When a Labour-Green coalition replaced the Conservative party at Oslo’s city hall in 2015, change was on the table. But one of the council’s promises – to become the first European city to ban motor traffic in the heart of the city – collided head-on with angry motorists and a business group that claimed such a ban would create a “poorer city” and a “dead town.”
So the Norwegian capital tried a new tack. It has just phased out the last on-street parking spaces in the city centre, giving an edge to transit, pedestrians and cyclists without banning cars.
The initiative included incentives for cyclists such as new bike lanes, including better lighting and snow removal, along with subsidies for electric bikes and cargo cycles. Council also expanded transit services and lowered fares.
But Oslo is just one of many cities taking aim at traffic. Here are a few steps some cities are taking to reduce pollution and boost quality of life.
• London, England, just announced that it will close 20 kilometres of roads for its biggest car-free day yet on September 22 and promises to launch weekly and/or monthly car-free days in different locations across London. This year it will unveil a new transportation strategy for its “Square Mile” centre that’s expected to designate half of the streets as either car-free or “pedestrian priority.” London also pioneered congestion charges to discourage downtown traffic in 2003.
• Germany is creating a “Green Net” of car-free corridors that will connect cyclists and pedestrians in 10 German cities (including Hamburg) as well as four universities. The “autobahn for bikes” is expected to get 50,000 cars off the road each day by 2022.
• In Berlin, construction crews are building 100 km of bike super-highways, four metres wide. A related initiative will ban cars from some roads. “It will alter the streetscape forever,” says one local cycling activist.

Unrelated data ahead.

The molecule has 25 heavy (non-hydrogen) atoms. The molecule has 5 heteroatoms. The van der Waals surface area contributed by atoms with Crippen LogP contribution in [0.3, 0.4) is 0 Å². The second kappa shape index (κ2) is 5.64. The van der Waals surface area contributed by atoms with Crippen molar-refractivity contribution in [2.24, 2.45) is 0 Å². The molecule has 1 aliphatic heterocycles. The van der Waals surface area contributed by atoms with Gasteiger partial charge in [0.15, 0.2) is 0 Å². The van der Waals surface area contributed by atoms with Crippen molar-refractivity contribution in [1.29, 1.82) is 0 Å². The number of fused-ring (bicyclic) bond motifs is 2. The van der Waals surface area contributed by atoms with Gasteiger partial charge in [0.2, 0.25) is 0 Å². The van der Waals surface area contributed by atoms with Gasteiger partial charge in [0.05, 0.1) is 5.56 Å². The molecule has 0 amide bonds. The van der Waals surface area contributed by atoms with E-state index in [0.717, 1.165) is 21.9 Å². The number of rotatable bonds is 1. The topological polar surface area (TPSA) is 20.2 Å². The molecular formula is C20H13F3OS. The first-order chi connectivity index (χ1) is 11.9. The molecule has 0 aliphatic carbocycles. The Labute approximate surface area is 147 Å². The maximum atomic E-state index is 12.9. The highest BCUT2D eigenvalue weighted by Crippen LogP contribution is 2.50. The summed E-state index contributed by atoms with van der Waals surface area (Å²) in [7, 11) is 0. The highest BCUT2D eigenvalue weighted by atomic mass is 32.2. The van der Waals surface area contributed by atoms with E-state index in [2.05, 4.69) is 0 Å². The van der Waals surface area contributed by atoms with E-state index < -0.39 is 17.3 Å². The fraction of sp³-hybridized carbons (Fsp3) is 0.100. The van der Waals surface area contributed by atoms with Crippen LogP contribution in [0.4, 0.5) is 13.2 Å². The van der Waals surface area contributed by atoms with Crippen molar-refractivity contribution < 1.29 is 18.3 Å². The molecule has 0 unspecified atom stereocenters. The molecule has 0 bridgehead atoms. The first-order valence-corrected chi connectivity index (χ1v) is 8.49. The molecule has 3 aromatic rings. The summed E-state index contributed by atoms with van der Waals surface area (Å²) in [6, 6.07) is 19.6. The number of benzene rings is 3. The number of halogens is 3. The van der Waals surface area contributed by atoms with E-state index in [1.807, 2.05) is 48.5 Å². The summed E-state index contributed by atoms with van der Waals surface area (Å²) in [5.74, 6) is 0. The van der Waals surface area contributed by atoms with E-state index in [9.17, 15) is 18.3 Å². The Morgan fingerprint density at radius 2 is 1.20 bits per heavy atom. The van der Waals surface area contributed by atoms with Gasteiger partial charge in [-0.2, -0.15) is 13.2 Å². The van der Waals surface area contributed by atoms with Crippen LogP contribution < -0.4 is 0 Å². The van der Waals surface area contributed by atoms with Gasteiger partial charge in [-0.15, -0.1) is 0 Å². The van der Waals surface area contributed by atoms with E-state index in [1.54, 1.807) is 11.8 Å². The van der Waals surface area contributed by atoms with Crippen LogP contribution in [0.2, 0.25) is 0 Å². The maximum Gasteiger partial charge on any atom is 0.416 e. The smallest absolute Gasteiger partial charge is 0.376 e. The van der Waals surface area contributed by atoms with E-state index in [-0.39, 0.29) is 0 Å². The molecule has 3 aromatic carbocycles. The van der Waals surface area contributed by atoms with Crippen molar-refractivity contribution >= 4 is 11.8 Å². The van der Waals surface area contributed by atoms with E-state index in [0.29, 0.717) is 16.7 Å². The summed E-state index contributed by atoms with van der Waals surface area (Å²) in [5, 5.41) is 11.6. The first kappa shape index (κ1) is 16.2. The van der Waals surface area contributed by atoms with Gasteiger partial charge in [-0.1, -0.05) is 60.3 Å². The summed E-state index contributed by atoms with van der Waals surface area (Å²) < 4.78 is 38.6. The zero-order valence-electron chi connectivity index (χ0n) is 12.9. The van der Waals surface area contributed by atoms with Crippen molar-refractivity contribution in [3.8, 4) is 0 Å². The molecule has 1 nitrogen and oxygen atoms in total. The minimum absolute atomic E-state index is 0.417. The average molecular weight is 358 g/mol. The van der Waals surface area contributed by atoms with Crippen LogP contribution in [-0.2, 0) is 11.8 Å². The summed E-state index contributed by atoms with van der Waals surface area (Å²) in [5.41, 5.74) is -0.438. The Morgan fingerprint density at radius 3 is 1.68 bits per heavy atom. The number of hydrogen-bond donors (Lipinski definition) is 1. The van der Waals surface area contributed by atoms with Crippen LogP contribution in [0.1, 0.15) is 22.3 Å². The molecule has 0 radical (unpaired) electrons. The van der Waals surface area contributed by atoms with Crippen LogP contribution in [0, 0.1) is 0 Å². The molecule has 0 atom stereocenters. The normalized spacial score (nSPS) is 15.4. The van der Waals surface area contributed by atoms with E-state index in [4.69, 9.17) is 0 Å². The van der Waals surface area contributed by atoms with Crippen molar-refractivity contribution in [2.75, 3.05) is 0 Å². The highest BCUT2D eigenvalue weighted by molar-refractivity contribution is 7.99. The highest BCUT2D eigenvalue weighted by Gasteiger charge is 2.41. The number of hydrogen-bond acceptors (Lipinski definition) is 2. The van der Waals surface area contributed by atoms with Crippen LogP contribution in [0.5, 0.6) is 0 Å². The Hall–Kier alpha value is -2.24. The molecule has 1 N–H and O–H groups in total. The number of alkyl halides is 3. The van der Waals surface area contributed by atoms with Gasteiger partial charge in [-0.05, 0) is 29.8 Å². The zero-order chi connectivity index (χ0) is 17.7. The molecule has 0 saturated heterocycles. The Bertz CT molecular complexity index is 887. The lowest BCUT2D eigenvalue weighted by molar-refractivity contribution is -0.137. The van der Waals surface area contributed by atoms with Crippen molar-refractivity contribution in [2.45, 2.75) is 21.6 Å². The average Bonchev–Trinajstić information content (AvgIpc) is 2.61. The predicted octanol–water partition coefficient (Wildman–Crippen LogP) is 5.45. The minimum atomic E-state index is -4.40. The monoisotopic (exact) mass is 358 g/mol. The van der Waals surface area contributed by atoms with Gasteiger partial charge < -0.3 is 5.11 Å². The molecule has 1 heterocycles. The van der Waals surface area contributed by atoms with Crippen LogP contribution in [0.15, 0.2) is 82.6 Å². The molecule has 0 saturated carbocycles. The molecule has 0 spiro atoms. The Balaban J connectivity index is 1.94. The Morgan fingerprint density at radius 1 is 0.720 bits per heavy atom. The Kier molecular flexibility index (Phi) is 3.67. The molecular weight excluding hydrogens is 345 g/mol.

• In Paris, cars built before 1997 are not permitted in the city centre on weekdays. Since October, cars have been banned downtown on the first Sunday of each month. Paris now plans to double its bike lanes and limit certain streets to electric cars by 2020.
• The broad boulevards of Buenos Aires now include dedicated bus lanes – reducing bus traffic on side streets. This is helping the city create more and more pedestrian zones, where cars are either banned or restricted to a speed of 10 km an hour.
• In Toronto, city council voted in April to make permanent a pilot project that discourages cars from driving on a 2.5-km section of King Street through the city’s financial core. The King Street corridor prioritizes streetcar traffic.
Clearly, this is a time of daring change (in some places). Though that progress shouldn’t be taken for granted in volatile political climates. Last November, Madrid rebranded 500 acres in its urban core as an “ultra-low emissions zone,” banning older diesel and gas-powered vehicles (unless the owner has previously registered a parking spot). One local newspaper estimated downtown traffic was immediately reduced by a third. Though as Citylab just reported, “Following knife-edge elections at the end of May, however, that progressive policy looks to be “condemned to death,” as one newspaper headline on Tuesday put it dramatically.
“I think it is important that we all think about what kind of cities we want to live in,” Oslo’s vice-mayor recently told Fast Company magazine. “I am certain that when people imagine their ideal city, it would not be a dream of polluted air, cars jammed in endless traffic, or streets filled up with parked cars.”
A version of this article appeared in the Summer Issue of Corporate Knights magazine.